Pope Francis Santa Marta Mass the Church
The first liturgical reading of today (Jonah 3: 1-10 ), taken from the book of the prophet Jonah, continues the story that began yesterday, and which will end tomorrow, in which the conflicting relationship between God and Jonah is described.
In the previous passage we read that the Lord's first call was that he wanted to send the prophet to Ninevah to preach repentance to that city. But Jonah disobeyed the command and ran away from God, because that task was too difficult for him. He had then embarked for Tarshish, and during a storm aroused by the Lord he had been thrown overboard to calm the furious storm. A whale that swallowed him, threw him out on the shore after three days, an image that reminds us of Christ’s Resurrection on the third day.
In todays reading (Jonah 3: 1-10) there is the second call: God speaks to Jonah again and this time Jonah obeys God, goes to preach to the Ninevites who convert and God relents from punishing them. This time the "stubborn Jonah" did his job well and then he left.
Tomorrow we will see how the story ends and that Jonah is angry at the Lord because he is too merciful and because He does the opposite of what he had threatened to do.
Jonah scolds the Lord: "Lord, wasn't that what I said when I was in my country? This is why I fled at first to Tarshish. because I knew that you are a gracious and merciful God, slow to anger, of great love, and that you reconsider threatened punishment. Therefore, Lord, take my life: I do not want to work with you anymore, because it is better for me to die than to live. It is better to die than to continue this work as a prophet with you, that in the end you do the opposite of what you sent me to do.
Saying this, Jonah goes out of the city and builds a hut from there waits to see what the Lord will do. Jonah hoped that God would destroy the city. The Lord then makes a gourd plant grow over the prophet to provide him shade. But soon God causes the plant to wither and die.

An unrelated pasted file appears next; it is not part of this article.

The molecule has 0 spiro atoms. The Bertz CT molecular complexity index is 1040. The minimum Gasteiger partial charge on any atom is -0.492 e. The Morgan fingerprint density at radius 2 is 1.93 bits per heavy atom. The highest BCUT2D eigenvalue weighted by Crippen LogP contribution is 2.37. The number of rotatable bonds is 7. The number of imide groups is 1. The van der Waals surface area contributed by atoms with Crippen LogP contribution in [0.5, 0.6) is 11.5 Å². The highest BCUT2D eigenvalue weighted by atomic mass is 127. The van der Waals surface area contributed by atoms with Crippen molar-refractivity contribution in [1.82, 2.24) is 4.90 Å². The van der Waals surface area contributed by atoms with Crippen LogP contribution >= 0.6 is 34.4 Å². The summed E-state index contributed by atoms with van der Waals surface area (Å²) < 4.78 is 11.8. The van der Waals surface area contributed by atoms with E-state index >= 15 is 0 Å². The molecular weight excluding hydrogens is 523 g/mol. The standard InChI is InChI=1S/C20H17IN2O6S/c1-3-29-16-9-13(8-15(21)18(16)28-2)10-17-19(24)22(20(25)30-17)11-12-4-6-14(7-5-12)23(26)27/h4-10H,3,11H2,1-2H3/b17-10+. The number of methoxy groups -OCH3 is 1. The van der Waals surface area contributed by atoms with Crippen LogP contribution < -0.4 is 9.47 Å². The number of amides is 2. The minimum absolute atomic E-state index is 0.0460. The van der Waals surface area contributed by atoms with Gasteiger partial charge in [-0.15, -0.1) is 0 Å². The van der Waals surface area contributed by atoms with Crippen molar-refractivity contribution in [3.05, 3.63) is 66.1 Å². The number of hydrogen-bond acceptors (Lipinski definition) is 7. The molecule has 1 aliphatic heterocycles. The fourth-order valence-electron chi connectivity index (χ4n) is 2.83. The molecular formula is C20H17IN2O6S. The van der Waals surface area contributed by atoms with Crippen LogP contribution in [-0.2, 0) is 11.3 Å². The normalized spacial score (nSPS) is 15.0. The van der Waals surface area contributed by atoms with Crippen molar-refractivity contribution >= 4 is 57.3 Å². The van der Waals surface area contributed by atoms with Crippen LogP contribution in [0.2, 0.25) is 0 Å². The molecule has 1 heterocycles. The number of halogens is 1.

Jonah is once again outraged at God over the gourd plant. Do you have pity for a plant, the Lord tells him, for which you have made no effort and I should not have pity on a great city like Ninevah?
The heated exchange between the Lord and Jonah is between two hardheads.
Jonah is stubborn with his convictions of faith, and the Lord is stubborn in His mercy. He never leaves us, he knocks on the door of the heart till the end. He’s always there.
Jonah was stubborn because he put conditions on his faith. Jonah is the model of those Christians who always put conditions saying, "I am a Christian on condition that things are done this way." - " No, no, these changes are not Christian" - "This is heresy" - "This is not right" ...They are Christians who condition God, who condition the faith and the action of God.
It is this "as long as" that keeps so many Christians in their own ideas and end up in ideology: it is the bad path from faith to ideology. And today there are so many. These Christians are afraid: to grow up, to the challenges of life, of the challenges of the Lord, of the challenges of history, attached to their convictions, in their first convictions, in their own ideologies. They are Christians who prefer ideology to faith and distance themselves from the community, are afraid to put themselves in God's hands and prefer to judge everything, but from the smallness of their hearts.
The story of Jonah presents two figures of the Church today. The Church of those ideologues who squat in their own ideologies, there, and the church that shows the Lord who approaches all situations without disgust. Things do not disgust the Lord, our sins don’t disgust. He approaches as He approached to caress the lepers and the sick. Because He came to heal, He came to save, not to condemn.